Foot and Ankle Specialty Continues to Evolve: Q&A with Daniel E. Murawski, M.D.


March 17, 2014

Topic: Foot and Ankle

orthopaedic, foot and ankle surgeon, Dr. Dan Murawski, Andrews Institute, Foot & Ankle Center

A foot has 26 bones, 33 joints and more than 100 tendons, muscles and ligaments. Most people will take thousands of steps daily with certain activities and subject their feet to forces of two to three times their body weight. Taking that into consideration, injuries are probable.

Ankles are equally vulnerable. During the past three decades, a more active older population has led to a marked increase in broken ankles. Some health care systems report having treated 1.2 million people for ankle problems in one year alone.

Foot and ankle specialists are industry leaders for diagnosing and treating foot and ankle injuries. Using their highly specific knowledge base, they work alongside nurses, physical therapists, pedorthists (to address orthotic needs) and other physicians to keep patients healthy, strong and on their feet.

To help shed some light on this important specialty, Daniel E. Murawski, M.D., fellowship-trained orthopaedic surgeon at the Andrews Institute Orthopaedic Foot & Ankle Center, took some time with us to answer a few questions.

Q: Why did you decide to specialize in the foot and ankle?
Daniel Murawski: I wanted to choose something that I was passionate about, something that I could study in depth and help develop. During my residency rotations I learned about all aspects of orthopaedic surgery, and foot and ankle was one of the few specialty areas where you treat a broader spectrum of patients from childhood disorders to advanced arthritis in older adults. You care for neuromuscular conditions and trauma, perform leading-edge arthroscopic techniques and many types of reconstructive surgery. I get to use the breadth of my knowledge and skills. I also find the anatomy and physiology to be complicated, yet very intriguing. It allows me to use my strengths in serving patients: attention to detail and a focused approach.
Q: Are there foot and ankle injuries that can cause permanent damage if misdiagnosed or not promptly treated?
DM: Absolutely. A few conditions come to mind. One is significant high ankle sprains. These injuries are more severe than the standard lateral ankle sprain, and if treated inadequately can cause persistent disability. A second injury that gets a lot of attention in the media when it comes to professional sports is Lisfranc injury. This injury is a mid-foot sprain through the bony arch, and also can occur with recreational sports such as flag football. It’s often misdiagnosed and if not treated sufficiently, can lead to irreversible damage.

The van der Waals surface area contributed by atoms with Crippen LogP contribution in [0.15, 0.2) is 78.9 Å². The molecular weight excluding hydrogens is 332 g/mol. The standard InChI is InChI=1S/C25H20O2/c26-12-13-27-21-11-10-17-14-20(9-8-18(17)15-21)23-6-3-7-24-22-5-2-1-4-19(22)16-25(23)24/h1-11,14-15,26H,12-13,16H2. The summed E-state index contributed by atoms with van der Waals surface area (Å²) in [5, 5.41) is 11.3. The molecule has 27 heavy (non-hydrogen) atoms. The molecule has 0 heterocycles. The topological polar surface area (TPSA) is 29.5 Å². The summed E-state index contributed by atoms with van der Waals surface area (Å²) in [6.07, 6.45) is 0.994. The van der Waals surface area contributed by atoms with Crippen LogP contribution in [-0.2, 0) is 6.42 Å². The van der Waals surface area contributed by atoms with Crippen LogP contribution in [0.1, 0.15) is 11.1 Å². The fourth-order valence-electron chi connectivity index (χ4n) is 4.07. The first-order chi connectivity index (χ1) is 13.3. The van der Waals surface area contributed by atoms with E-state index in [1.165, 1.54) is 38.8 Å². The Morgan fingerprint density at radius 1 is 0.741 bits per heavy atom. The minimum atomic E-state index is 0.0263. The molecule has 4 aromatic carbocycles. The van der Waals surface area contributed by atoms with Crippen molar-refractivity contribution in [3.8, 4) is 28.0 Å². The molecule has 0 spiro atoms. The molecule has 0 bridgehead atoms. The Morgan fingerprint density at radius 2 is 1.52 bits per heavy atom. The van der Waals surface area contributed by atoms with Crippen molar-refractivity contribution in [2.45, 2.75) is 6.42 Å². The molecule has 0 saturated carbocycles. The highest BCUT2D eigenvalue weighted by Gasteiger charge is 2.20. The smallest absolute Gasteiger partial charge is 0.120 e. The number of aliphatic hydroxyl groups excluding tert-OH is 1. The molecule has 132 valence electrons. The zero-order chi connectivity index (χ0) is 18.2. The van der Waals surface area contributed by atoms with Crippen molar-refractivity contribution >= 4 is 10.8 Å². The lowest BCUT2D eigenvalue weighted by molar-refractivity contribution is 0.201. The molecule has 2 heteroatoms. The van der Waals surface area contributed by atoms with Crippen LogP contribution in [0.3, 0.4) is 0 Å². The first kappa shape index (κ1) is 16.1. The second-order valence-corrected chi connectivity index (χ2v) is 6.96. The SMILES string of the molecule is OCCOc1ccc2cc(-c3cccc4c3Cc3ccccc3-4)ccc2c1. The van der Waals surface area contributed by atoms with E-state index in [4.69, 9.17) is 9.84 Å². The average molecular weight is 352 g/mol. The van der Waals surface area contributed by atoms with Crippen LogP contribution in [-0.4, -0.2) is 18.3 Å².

Q: Can you give me some examples of long-term problems?
DM: With Lisfranc injury, you can get a progressive collapse of the arch, progressive deformity, pain and arthritis. Improperly treated high ankle sprains such as this can lead to arthritis of the ankle, which can also be painful during weight-bearing activities. In fact, the most common cause of ankle arthritis is trauma.
Q: So when a person sprains his/her ankle, what symptoms indicate the injury may be something more than a regular sprain that warrants immediate medical attention?
DM: The first sign would be the inability to bear weight. In simple, low-grade sprains, a person should be able to walk immediately after the injury occurs. If it’s so painful that you can’t put any weight on it, or if it feels unstable, that would be a significant warning sign that you need professional evaluation including X-rays. Excessive swelling and bruising, especially if it extends above the ankle or to the inside area of the ankle also are warning signs.
Q: Besides injury, what are the most common causes of foot and ankle pain?
DM: Arthritis, which commonly affects the ankle, mid-part of the foot (the arch) or the great toe. Another common cause is acquired flat foot deformity, which is a progressive collapse of the arch accompanied by pain and swelling that occurs most commonly in the female population older than 40 to 45.
Q: Why is that?
DM: We don’t really know the specific causes, but there likely is a genetic predisposition that makes a person susceptible to repetitive microtrauma over time. Influences could be anything from improper footwear to hormonal changes.
Q: You mentioned arthritis a few times, and said that one of the most frequent causes of arthritis is trauma, but what are other causes of this condition? And how common is it overall?
DM: That’s a tough question because many people think of the foot and ankle as one entity, but they actually are two regions. If include the two together, there are 28 bones in the combined region. The various forms of arthritis affect each region differently. By far, the most common cause for arthritis of the ankle is trauma, followed by rheumatoid arthritis and age-related primary osteoarthritis. In comparison, the most common cause of hip and knee arthritis is age-related primary osteoarthritis. In general, knee and hip arthritis is about three times more common than ankle arthritis. In cadaveric dissections of people older than 70, 15 to 20 percent of ankle specimens show advanced osteoarthritis while more than 60 percent of knee specimens show advanced osteoarthritis.